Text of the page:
WHAT ABOUT TAXES?

For winners of $5,000 or more, all states automatically deduct 24 percent in federal taxes but state taxes vary widely. Some big states, including California, don’t withhold taxes from lottery winnings, and some like Texas don’t have individual income taxes at all. For the others, the state takes a bite, especially in New York, where a winner would need to pay a state tax of 8.8 percent. Residents of New York City would pay an additional tax of 3.9 percent. In general, taxes eat up nearly half of winnings.

Melissa Labant, a tax policy expert at the American Institute of Certified Public Accountants, said winners should realize that while taxes are initially withheld when prizes are awarded, more money will likely be due at tax time as people suddenly are in up to a 37 percent tax bracket.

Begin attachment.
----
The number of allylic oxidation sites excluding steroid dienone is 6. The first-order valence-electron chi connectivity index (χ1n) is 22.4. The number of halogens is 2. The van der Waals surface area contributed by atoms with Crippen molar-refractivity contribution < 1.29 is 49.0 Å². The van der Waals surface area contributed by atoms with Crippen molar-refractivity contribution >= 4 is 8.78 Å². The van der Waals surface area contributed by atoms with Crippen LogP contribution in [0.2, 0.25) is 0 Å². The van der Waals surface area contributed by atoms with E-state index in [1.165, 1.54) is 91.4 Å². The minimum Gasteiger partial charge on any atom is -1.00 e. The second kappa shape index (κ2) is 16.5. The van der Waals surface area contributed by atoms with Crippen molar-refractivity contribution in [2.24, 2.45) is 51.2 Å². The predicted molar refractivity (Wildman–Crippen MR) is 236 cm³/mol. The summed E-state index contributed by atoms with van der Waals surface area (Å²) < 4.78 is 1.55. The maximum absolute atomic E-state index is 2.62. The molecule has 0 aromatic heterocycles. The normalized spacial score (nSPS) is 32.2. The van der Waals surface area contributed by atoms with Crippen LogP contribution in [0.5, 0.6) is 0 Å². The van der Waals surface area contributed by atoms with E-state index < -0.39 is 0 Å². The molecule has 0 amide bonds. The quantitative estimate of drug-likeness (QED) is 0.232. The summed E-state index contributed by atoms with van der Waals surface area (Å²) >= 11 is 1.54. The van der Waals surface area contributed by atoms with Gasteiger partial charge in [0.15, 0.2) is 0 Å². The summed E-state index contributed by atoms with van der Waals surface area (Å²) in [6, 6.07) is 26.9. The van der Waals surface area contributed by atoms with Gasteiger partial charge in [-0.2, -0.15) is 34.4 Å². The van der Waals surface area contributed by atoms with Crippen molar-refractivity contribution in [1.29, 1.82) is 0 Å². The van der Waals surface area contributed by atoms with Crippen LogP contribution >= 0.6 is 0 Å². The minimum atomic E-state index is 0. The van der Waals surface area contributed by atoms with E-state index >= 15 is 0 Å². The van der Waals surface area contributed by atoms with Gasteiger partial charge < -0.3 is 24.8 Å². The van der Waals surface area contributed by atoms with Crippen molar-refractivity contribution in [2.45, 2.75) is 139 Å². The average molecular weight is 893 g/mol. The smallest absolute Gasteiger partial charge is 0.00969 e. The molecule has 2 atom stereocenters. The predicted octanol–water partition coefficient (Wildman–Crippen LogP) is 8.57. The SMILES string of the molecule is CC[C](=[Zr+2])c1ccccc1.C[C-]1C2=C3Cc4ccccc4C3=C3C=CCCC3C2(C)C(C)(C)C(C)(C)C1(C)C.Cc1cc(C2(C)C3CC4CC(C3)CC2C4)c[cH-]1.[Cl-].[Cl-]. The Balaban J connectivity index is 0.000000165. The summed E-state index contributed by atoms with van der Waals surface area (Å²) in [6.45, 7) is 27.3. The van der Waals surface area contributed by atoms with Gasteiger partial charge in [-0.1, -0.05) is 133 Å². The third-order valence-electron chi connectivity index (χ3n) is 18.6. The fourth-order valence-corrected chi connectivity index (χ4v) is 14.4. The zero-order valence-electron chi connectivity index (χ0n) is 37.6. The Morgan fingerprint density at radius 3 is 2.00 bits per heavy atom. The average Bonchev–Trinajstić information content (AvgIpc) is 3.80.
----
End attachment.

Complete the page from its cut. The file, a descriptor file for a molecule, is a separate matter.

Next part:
“That catches people off guard,” she said. “You have to be prepared to write another check to the IRS in April.”

WHAT ARE MY TAXES IF I DON’T LIVE IN THE STATE WHERE I BOUGHT THE TICKET?

This can get complicated, but for the most part winners pay taxes where they bought the ticket and then can get a credit on their taxes in their home state. The final tax bill can depend on if the state where you live taxes at a higher or lower rate than where you purchased the ticket. Rules vary by state, so this is a good topic for that financial planner.

It could happen as soon as Friday night, when the next drawing is held, leaving most of us disappointed but some lucky winner beset by a host of questions. ]]>